“I would rather have people who are really bright, energetic and ready for anything they study, because they will succeed,” he says.

Barron admits that scholars in less entrepreneurially successful subjects — the arts and humanities, for example — can feel left out. “I think it’s only natural when you’re making investments in new areas that people say, ‘So you’re not valuing my territory? subjects too.

Navigating Scandals

Before heading north to lead Penn State, Barron served as president of Florida State University between 2010 and 2014. He was also at Penn State earlier in his career when he was the founding director of its Earth System Science Center. and Dean of the Jackson School. in geosciences at the University of Texas at Austin from 2006 to 2008.

When asked where his leadership style comes from, some might describe his response as quintessentially American. He tells an anecdote, in which his father taught him to drive and told him to concentrate on the road rather than on the hood.

“I decided it was a lesson in philosophy,” he says. “I spent a lot of time in my leadership, not trying to go like this” (his hand mimics a zigzag path).

In June, Barron will step down to be replaced by Neeli Bendapudi, who grew up in India and currently heads the University of Louisville. In recent years, the hold of white men on the highest positions in American higher education has weakened.

“It has changed dramatically. In many ways, it was about time,” Barron says, but he thinks there is too much promotion that the institution has hired a woman of color. “It would have been so much better if Penn State had said, ‘We’ve hired an exceptional person. He’s the best person in the pool. But everyone wants to say she’s the first woman and first person of color to lead Penn State. I think it did him a disservice.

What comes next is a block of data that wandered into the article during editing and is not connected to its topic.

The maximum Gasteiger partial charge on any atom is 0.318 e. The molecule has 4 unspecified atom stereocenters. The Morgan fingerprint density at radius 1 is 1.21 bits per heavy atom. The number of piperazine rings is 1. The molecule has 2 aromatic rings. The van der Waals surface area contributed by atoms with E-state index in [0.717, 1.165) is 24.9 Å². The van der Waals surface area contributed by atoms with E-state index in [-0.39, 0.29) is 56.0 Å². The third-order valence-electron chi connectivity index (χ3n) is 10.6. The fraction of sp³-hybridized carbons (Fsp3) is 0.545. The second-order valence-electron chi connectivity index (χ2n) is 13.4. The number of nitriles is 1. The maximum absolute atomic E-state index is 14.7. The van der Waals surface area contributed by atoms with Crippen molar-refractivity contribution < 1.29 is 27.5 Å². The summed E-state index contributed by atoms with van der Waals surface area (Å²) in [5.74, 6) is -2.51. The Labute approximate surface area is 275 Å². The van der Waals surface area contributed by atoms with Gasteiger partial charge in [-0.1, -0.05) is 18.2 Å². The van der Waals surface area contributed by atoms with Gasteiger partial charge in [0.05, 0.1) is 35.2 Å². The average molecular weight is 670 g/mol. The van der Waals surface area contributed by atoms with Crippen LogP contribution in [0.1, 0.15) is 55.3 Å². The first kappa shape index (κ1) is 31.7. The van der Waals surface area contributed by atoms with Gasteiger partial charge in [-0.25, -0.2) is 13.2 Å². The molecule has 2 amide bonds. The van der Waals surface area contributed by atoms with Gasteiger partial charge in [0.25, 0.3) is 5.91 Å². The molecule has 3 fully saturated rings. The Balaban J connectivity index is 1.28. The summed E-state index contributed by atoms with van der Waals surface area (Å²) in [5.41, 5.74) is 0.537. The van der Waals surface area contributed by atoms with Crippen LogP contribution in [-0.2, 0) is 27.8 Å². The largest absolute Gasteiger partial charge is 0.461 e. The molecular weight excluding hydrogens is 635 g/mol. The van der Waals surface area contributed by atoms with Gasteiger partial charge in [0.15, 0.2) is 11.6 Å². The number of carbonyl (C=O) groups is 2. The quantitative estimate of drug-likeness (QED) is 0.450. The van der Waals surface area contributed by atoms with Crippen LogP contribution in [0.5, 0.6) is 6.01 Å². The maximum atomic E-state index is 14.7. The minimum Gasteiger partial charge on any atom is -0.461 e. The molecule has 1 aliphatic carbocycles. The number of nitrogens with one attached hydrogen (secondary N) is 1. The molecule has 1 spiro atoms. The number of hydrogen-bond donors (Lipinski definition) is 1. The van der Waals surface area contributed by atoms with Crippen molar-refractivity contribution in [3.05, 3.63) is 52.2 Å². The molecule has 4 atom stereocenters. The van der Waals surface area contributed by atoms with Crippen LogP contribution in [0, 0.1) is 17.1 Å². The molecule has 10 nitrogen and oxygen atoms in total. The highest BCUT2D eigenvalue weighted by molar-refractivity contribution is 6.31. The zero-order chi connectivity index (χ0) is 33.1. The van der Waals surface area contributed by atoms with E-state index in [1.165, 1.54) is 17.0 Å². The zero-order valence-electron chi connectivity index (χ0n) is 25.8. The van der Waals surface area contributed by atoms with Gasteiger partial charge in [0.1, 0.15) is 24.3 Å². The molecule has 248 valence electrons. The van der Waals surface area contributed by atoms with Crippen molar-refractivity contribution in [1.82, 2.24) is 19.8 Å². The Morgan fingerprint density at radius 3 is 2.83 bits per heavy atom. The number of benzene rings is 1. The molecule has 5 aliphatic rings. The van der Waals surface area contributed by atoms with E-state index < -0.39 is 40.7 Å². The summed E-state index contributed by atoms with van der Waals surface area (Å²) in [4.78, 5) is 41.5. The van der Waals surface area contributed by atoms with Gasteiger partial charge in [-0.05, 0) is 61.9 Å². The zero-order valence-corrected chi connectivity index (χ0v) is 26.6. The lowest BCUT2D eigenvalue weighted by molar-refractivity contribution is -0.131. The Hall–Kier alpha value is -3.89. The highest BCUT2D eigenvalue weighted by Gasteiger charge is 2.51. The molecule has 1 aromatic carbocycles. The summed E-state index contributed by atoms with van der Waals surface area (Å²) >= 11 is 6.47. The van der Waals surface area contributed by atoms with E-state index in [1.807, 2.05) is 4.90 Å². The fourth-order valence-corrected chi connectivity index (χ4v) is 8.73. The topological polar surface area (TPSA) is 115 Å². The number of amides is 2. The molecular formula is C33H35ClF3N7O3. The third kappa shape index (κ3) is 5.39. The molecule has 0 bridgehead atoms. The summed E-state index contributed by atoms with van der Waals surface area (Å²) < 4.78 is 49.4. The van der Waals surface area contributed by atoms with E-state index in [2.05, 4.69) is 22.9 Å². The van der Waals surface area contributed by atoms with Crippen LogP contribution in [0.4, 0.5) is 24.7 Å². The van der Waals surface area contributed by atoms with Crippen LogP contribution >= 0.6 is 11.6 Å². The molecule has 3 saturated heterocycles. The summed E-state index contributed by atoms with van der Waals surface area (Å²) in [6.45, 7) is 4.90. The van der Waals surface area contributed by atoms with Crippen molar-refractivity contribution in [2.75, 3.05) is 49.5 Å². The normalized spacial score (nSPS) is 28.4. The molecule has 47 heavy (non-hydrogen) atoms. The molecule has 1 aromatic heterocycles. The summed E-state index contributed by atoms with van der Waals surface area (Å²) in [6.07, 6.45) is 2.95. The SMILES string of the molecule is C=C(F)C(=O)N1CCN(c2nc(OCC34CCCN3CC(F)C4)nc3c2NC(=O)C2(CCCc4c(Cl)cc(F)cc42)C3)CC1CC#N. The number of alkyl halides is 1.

It wasn’t all smooth sailing at Penn State for Barron; the university was the scene of one of the first major pedophile scandals to rock the higher education sector.

In 2012, Jerry Sandusky, an assistant football coach at Penn State for 30 years, was convicted of 45 counts of child sexual abuse. Sandusky had abused 10 young boys, whom he met through a charity he founded, over a period of 15 years. The scandal reached the top of the university when it emerged that there had been several warnings which were not followed.

The campus community was, of course, deeply affected, and following Sandusky’s conviction, court cases relating to those who failed to act rumbled on for years; last year Graham Spanier, the 16th president of Penn State, was jailed for two months for endangering the welfare of children.

So how does a president lead during this time?

“Will you forgive me if I tell you not to look at the end of your cap? Look down the road. Barron’s main tactic, it seems, has been to avoid distraction. If he let the scandal turn him away, he says, it “would drag you this way and the other”. Lawyers and communications professionals at Penn State have dealt with scandal over the years, but tried to focus on the university’s mission, he says.

“A man does not make the university: we are 100,000 students and 40,000 employees. Unfortunately, there will be bad people,” he adds.

“Unfortunately, we see at a lot of these great universities that bad things have happened, whether it’s at USC [University of Southern California] or Michigan State or Michigan and, you know, my advice is, remember why you’re here.


Fast facts

Not: Indiana, 1951

Academic Qualifications: BSc in Geology from Florida State University; MSc and PhD in Oceanography from the University of Miami

Lives with: His wife

Academic Hero: Chris Harrison, former professor of geophysics at the University of Miami, who died in 2021. “He was constantly supportive of what I was trying to accomplish in so many different ways. He was a teacher, but also a mentor, but also, in a way, a promoter. I just thought he was a perfect teacher.


This is part of our “Talking leadership” series of 50 interviews over 50 weeks with leaders from the world’s top universities on how they solve common strategic problems and implement change. Follow the series here.